That is to say, if the comet speaks to us of the sustaining providence of God in the universe, then it also speaks to us of the sustaining providence of God in our lives. For it asserts that when we move in accord with the will of God, then we are moving through life in harmony with the Maker, the Sustainer of everything there is. The majesty and magnificence that belongs to the comet belongs to it because it moves in obedience to the plan of God. When we move in that same obedience, then the same splendor belongs to us.

In 1910, when Halley’s Comet last came, it was a source of great fear and terror. They sold pills so that you wouldn’t get sick from the dust in its tail. Some people went down into mine shafts to try to save themselves, for it was said that when the earth passed through the tail of the comet, there would be a great flash of flame and everything would be gone. There was a little boy living then named Howard Thurman. He grew up to be the greatest black preacher of this century. In a book called Jesus, The Disinherited, he tells about what happened when he was a boy and Halley’s Comet came. He had heard people talking about the terrible things that would happen when the comet came. One night his mother came into his room and wakened him and said, “Come out into the yard with me.” Sleepily he followed her out. When he looked up into the sky, the night sky was as bright as day, the tail of the comet filled the heavens. He began to tremble with both awe and fear. He said to his mother, who had her hand upon his shoulder: “What will happen if the comet falls out of the sky?” His mother didn’t answer. Fear building in his heart, he turned and looked up at his mother. He saw upon her face what he had seen only once before—that was the time when by mistake he had interrupted her when she was in prayer. There was a radiance and a light upon her face. His mother then said to him: “Do not fear, Howard, for God will take care of us.” Thurman goes on to say that in the course of his life, when he suffered much because he was black and when he suffered much because he was Christian, the thing that held him to the mark, the thing that kept him moving toward the fulfillment of God’s will in his life, the thing that built into his character the fibers and tendons of strength that kept him true was the knowledge that what his mother said that night was right. When you move in accord with the will of God in your life, you have nothing to fear. He will take care of you.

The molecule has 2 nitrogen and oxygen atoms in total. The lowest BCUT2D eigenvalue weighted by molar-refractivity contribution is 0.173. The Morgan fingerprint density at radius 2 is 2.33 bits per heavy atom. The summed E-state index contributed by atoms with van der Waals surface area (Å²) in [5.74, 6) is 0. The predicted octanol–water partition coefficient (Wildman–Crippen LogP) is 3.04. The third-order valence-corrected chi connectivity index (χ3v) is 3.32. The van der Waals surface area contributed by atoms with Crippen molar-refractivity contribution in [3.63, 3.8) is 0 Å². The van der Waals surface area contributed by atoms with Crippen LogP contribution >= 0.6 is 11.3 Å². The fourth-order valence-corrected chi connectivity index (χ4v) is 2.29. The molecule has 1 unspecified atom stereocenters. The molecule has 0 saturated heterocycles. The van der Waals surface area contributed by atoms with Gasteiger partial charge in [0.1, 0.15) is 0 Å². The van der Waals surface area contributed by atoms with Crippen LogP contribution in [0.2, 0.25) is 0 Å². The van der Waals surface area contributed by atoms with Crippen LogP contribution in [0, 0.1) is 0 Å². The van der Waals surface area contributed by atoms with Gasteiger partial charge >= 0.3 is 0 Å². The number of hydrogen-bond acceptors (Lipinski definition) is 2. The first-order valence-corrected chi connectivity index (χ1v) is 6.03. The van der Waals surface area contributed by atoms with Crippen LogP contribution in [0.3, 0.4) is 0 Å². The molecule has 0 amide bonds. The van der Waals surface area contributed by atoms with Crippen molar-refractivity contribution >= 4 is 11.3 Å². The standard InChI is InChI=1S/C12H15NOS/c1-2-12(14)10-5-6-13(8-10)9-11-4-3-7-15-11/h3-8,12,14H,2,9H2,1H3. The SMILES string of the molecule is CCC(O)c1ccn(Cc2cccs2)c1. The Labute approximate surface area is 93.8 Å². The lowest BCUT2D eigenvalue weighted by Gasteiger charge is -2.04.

Jesus is the perfect illustration of that. The world cried out: “Give us Barabbas!” But Jesus, always looking toward His heavenly Father, heard His Father say: “But I choose you.” The world knelt at the feet of Pontius Pilate, but God said to Jesus, “I choose you.” The world hurled a cross into the face of God and thought they had done with Him. But as always God had the last laugh. God had the last word. That word was Resurrection. That word was Victory. That word was Power. And that is the word He has for you and for me when we seek to live and to move and to have our being in the pursuit of the moral perfection we see in His Son.


Try if you can, to catch a glimpse of Halley’s Comet between now and the Spring. And as you look at it, think of this. Think how it speaks to us of the perfection of God. Think how it announces to us the folly of seeking to frustrate that perfection. And think of how in all of its heavenly splendor it reminds us that God has made us—you and me—He has made us a little lower than the angels and He has crowned us with glory and honor through Jesus Christ…